The Pennacook were one of the first tribes to encounter European colonists. Soon after contact, like so many other New England Tribes, the Pennacook populations was decimated by infectious diseases. Suffering high mortality, they were in a weakened state and subject to raids by Mohawk of the Iroquois Confederacy from the west, and Micmac tribes from the north, who also took a toll of lives. Chief Passaconaway had a military advantage over the New England colonists, but he decided to make peace with them rather than lose more of his people's lives through warfare.

After becooming caught up in King Philip's War, they lost more members. Although Wonalancet, the chief who succeeded Passaconaway, tried to maintain neutrality in the war, bands in western Massachusetts did not. The Pennacook fled north with their former enemies, or west with other tribes, where the English colonists hunted them down and killed them. Those that survived, joined other scattered tribespeople at Schaghticoke, New York. Those who fled northward eventually merged with other displaced New England tribes and Abenaki. Although no longer a distinct tribe, many bands of Abenaki in New Hampshire, Vermont and Canada, are descended from such Pennacook ancestors.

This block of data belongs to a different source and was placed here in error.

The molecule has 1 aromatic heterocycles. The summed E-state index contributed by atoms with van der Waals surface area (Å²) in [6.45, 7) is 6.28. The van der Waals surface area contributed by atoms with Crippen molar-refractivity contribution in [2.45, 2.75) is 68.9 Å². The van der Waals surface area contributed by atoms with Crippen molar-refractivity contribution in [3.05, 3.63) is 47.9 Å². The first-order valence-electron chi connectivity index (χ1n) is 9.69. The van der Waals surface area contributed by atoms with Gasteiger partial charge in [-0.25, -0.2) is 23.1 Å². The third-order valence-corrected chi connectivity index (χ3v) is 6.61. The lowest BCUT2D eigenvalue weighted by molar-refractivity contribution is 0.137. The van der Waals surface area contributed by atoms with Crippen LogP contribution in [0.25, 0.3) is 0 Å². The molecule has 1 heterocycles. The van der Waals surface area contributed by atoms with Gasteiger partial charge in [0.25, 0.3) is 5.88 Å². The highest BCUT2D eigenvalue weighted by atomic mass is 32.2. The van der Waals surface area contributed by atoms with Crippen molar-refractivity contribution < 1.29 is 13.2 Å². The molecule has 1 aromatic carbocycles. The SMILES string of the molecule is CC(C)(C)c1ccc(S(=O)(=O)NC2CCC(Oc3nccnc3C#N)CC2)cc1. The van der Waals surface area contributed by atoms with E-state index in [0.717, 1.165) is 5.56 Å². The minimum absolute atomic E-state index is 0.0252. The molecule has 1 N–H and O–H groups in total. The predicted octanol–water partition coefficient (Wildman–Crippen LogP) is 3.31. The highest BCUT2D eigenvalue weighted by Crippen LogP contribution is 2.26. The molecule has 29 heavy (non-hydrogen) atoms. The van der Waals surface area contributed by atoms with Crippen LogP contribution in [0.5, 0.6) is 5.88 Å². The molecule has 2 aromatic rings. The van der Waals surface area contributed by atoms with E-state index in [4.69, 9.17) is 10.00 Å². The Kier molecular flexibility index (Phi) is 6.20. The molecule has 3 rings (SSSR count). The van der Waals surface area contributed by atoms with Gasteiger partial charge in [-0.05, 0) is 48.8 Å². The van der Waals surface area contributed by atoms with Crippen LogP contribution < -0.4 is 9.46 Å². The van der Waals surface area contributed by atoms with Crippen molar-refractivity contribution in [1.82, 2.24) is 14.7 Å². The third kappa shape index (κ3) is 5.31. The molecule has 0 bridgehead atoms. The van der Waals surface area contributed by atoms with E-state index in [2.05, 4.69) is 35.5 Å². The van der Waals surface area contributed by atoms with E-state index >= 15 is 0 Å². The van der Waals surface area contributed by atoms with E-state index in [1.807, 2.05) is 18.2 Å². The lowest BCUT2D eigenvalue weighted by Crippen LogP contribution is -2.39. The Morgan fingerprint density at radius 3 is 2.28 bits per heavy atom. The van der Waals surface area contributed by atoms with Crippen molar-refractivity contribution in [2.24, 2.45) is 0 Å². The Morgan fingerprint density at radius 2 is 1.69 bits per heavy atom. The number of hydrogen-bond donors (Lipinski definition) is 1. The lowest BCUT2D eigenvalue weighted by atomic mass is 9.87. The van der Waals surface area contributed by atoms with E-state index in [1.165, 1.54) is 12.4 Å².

The Pennacook women cultivated varieties of maize, corn, and squash along fertile river beds, processing them for food and seeds for the next seasons. The men hunted in the wooded, less fertile areas. The name Pennacook roughly translates in Abenaki as "at the bottom of the hill."